Wednesday, July 4, 2012

Heartfelt History on a Wild Wednesday

Where all the pow-wows of would have gone down.
There's no such thing as a calm day here in Providence. Today, we were off to the Plymouth Plantation (which they actually spelled Plimouth, but Microsoft Word is telling me that's wrong, so I'll stick with what I know) and to see Plymouth Rock. We had a little bit of a late start, partly because I woke up to David's phone call at 9:54, when we were supposed to be meeting at 9:45. I made quick of my usually hour-long routine, leaving my dorm at 10:01.  

An unfortunate side effect of getting ready so quickly is that I did not dress for the weather. Grabbing the first pair of pants that my hands came in contact with, I accidentally wore my long, dark, jeans. As a result, I nearly melted while walking around in Plymouth's heat. The tour was still a lot of fun, with many characters speaking exclusively in 1620's english. We got to see the pilgrim's voyage from both perspectives, both the Wampanoags and the English's. I could almost draw parallels between the disadvantages that the Native Americans had to deal with and my own; I won't, because I don't believe that not getting into a top tier school is anywhere near equivalent to death, but having to deal with different life situations is something that I'm very familiar with. 

The ever-controversial Plymouth Rock
After Plymouth Plantation, we went over to the rock where the pilgrims supposedly first stepped foot onto (now) American land. I only say 'supposedly' because, I guess, there is some controversy over that subject. I had no idea that Plymouth Rock was even a contested area of history. A couple blocks away from the rock, past a bunch of stages set up for the 4th, was the Mayflower II, modeled after the real Mayflower. Sadly, the original had been torn apart for scraps a long time ago, but historical societies had but their brain-power together and come up with this seemingly accurate replica. The ship was a lot of fun to be on, with a couple more in-character people aboard, spouting information in entertaining accents. What really stuck with me was the amount of people that fit into these boats, 130!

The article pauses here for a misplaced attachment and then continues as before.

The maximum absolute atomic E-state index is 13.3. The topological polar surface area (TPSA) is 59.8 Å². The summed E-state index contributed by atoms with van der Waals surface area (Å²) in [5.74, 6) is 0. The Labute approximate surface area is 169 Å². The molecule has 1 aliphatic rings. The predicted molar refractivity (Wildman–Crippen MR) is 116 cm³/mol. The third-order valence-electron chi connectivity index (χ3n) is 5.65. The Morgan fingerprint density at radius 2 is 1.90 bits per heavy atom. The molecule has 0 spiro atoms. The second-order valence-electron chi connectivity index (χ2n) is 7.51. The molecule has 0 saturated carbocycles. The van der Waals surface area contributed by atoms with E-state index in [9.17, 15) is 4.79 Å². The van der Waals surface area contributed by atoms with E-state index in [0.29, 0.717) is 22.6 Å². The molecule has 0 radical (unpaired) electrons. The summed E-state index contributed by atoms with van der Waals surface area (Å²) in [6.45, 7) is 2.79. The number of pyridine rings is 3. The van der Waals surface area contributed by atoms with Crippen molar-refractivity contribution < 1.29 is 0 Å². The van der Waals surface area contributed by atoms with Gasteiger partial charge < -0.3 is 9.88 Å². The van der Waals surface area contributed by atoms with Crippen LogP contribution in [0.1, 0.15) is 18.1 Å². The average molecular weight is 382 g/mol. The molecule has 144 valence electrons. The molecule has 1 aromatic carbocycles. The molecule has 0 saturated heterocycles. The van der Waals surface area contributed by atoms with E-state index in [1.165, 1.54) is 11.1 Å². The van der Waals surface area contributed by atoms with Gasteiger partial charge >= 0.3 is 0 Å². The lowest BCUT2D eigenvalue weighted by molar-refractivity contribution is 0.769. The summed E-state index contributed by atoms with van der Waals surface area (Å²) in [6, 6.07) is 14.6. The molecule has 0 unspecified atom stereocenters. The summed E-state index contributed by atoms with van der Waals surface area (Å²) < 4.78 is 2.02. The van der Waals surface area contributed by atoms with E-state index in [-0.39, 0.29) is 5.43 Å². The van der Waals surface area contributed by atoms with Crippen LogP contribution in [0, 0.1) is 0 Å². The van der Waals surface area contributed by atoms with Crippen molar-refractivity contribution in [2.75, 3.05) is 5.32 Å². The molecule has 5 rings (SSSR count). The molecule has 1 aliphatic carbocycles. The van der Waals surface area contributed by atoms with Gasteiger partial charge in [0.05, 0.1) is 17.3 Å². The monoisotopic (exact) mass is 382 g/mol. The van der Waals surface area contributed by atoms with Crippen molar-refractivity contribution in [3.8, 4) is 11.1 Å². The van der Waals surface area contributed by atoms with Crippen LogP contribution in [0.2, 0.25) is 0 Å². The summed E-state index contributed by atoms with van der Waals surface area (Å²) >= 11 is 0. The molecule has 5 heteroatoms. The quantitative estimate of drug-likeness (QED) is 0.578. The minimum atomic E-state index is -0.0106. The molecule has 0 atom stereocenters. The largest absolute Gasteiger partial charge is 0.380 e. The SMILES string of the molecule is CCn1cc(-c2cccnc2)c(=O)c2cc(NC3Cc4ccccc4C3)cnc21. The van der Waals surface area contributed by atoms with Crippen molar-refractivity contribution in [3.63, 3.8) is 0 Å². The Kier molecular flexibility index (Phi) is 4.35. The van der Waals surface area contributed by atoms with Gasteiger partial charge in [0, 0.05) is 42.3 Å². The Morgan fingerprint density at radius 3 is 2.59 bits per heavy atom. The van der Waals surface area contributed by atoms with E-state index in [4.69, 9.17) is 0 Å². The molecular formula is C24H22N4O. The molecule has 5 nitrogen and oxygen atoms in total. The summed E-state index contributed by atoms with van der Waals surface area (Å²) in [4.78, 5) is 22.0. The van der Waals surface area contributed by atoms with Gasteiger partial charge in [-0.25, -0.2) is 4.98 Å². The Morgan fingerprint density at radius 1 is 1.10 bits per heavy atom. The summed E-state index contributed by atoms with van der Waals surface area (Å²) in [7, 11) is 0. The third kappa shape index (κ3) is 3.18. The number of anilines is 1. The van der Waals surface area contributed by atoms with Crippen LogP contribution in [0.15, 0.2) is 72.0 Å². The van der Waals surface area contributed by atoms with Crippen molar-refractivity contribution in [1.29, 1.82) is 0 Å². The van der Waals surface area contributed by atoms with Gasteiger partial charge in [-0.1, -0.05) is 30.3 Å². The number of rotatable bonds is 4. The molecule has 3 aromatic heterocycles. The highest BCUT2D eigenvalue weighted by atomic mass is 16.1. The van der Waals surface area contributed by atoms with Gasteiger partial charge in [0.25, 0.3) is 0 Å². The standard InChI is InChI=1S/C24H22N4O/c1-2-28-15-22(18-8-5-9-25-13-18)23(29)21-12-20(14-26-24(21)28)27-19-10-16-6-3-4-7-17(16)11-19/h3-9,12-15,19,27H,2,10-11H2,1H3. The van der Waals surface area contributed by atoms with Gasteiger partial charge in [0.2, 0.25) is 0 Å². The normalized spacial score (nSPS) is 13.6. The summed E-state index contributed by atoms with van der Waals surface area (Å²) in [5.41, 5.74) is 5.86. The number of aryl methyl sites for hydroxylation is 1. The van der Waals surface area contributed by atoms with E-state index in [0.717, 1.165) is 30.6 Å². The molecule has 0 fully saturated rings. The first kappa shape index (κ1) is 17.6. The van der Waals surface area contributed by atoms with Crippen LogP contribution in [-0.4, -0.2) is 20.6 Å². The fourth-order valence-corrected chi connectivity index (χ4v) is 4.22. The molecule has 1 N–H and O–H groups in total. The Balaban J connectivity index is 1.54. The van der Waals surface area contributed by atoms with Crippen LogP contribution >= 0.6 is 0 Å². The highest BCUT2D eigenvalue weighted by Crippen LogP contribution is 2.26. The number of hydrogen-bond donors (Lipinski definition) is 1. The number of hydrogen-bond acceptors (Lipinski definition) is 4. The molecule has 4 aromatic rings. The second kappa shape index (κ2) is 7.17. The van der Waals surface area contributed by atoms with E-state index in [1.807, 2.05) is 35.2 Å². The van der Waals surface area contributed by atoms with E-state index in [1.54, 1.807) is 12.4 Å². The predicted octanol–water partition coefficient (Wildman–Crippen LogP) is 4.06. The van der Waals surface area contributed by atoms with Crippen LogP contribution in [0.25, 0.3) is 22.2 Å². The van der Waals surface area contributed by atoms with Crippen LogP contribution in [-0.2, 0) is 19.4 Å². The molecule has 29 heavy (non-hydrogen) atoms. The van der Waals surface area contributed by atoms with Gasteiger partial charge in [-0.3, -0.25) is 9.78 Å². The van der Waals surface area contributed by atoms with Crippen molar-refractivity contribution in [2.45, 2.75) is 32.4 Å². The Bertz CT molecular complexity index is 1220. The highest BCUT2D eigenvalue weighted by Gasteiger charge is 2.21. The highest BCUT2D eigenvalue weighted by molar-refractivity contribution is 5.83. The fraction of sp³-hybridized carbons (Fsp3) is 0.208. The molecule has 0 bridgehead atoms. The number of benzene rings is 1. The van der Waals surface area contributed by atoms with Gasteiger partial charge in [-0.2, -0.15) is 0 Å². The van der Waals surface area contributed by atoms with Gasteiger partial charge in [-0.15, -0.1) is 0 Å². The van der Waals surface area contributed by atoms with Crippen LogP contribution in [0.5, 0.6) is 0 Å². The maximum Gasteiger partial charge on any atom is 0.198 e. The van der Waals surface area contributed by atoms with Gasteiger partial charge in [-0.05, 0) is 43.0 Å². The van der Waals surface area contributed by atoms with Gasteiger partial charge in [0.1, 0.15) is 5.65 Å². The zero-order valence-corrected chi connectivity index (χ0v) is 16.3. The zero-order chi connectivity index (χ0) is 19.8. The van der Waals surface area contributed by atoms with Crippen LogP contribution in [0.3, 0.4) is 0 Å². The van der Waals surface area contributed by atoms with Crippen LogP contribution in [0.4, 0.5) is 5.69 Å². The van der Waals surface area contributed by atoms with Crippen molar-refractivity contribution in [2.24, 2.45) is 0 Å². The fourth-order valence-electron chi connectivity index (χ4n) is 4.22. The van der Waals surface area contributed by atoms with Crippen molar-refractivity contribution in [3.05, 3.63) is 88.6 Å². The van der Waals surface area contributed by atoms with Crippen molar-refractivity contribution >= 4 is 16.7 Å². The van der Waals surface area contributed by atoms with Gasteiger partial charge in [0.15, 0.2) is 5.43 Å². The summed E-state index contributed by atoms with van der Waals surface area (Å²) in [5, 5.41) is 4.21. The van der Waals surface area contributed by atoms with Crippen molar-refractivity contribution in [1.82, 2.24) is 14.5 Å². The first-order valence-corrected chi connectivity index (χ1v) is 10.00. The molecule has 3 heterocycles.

Brown Sessions I and II separated into our different vans, then went over to Providence Place to catch a movie, the new Spiderman. When the movie was finished, we raced over to India Point Park to watch the 4th of July fireworks! Perhaps I'm recalling this wrong, but I have to say, Rhode Island really outdid the Richmond Marina in terms of simple firepower. We were a little bit concerned for a while, because the fireworks seemed so small and across the bay, but at 9:30 PM, the show started, and lasted a good while. There were an amazing variety of colors and sizes between the fireworks, but all were loud and beautiful. 

East Coast fireworks

I honestly can't believe that we're ending the last week of class. Tomorrow is our final, and on Friday, we're doing our presentations. One dinner and brunch later, we'll be on our way back home. Even as I'm typing this, it just doesn't feel real. Being here almost feels paradoxical: I feel like I've been here forever- but at the same time, I feel like I've only just got here. That's the amazing thing about Summer@Brown, it's so easy to click with people, the campus, and the atmosphere, that being here for three weeks can pass by in a blink of an eye. But because you're so comfortable, your time here also extends past reality. I am so grateful to Don, Mr. Ramsey, Mrs. Kronenberg, and all of the sponsors of the ILC for giving me the opportunity to come here and see all of my options outside of California.

No comments:

Post a Comment